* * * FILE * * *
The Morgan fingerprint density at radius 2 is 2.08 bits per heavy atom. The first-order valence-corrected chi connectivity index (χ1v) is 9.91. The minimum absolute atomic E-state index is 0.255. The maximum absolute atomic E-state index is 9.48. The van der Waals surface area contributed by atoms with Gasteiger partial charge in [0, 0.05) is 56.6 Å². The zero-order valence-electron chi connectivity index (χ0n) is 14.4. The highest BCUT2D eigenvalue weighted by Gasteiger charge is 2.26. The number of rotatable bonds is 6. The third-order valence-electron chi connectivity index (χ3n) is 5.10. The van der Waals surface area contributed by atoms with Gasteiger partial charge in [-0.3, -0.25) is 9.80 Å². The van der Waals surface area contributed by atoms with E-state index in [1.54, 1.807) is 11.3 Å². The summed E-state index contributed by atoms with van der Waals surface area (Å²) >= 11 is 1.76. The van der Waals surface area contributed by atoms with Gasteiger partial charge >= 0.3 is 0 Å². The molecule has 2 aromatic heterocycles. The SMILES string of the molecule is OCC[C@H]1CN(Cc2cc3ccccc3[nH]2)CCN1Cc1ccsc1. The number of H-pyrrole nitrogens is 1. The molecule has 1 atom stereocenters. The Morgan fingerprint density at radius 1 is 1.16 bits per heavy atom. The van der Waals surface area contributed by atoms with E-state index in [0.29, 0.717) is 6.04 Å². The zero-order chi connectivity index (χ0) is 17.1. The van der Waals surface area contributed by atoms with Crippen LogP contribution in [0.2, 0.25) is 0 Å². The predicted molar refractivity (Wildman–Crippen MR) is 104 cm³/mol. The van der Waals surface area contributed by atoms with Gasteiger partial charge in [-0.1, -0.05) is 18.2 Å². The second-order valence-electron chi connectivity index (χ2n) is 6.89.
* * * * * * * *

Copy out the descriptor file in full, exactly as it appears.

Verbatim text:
The Morgan fingerprint density at radius 2 is 2.08 bits per heavy atom. The first-order valence-corrected chi connectivity index (χ1v) is 9.91. The minimum absolute atomic E-state index is 0.255. The maximum absolute atomic E-state index is 9.48. The van der Waals surface area contributed by atoms with Gasteiger partial charge in [0, 0.05) is 56.6 Å². The zero-order valence-electron chi connectivity index (χ0n) is 14.4. The highest BCUT2D eigenvalue weighted by Gasteiger charge is 2.26. The number of rotatable bonds is 6. The third-order valence-electron chi connectivity index (χ3n) is 5.10. The van der Waals surface area contributed by atoms with Gasteiger partial charge in [-0.3, -0.25) is 9.80 Å². The van der Waals surface area contributed by atoms with E-state index in [1.54, 1.807) is 11.3 Å². The summed E-state index contributed by atoms with van der Waals surface area (Å²) >= 11 is 1.76. The van der Waals surface area contributed by atoms with Gasteiger partial charge >= 0.3 is 0 Å². The molecule has 2 aromatic heterocycles. The SMILES string of the molecule is OCC[C@H]1CN(Cc2cc3ccccc3[nH]2)CCN1Cc1ccsc1. The number of H-pyrrole nitrogens is 1. The molecule has 1 atom stereocenters. The Morgan fingerprint density at radius 1 is 1.16 bits per heavy atom. The van der Waals surface area contributed by atoms with E-state index in [0.29, 0.717) is 6.04 Å². The zero-order chi connectivity index (χ0) is 17.1. The van der Waals surface area contributed by atoms with Crippen LogP contribution in [0.2, 0.25) is 0 Å². The predicted molar refractivity (Wildman–Crippen MR) is 104 cm³/mol. The van der Waals surface area contributed by atoms with Gasteiger partial charge in [-0.1, -0.05) is 18.2 Å². The second-order valence-electron chi connectivity index (χ2n) is 6.89.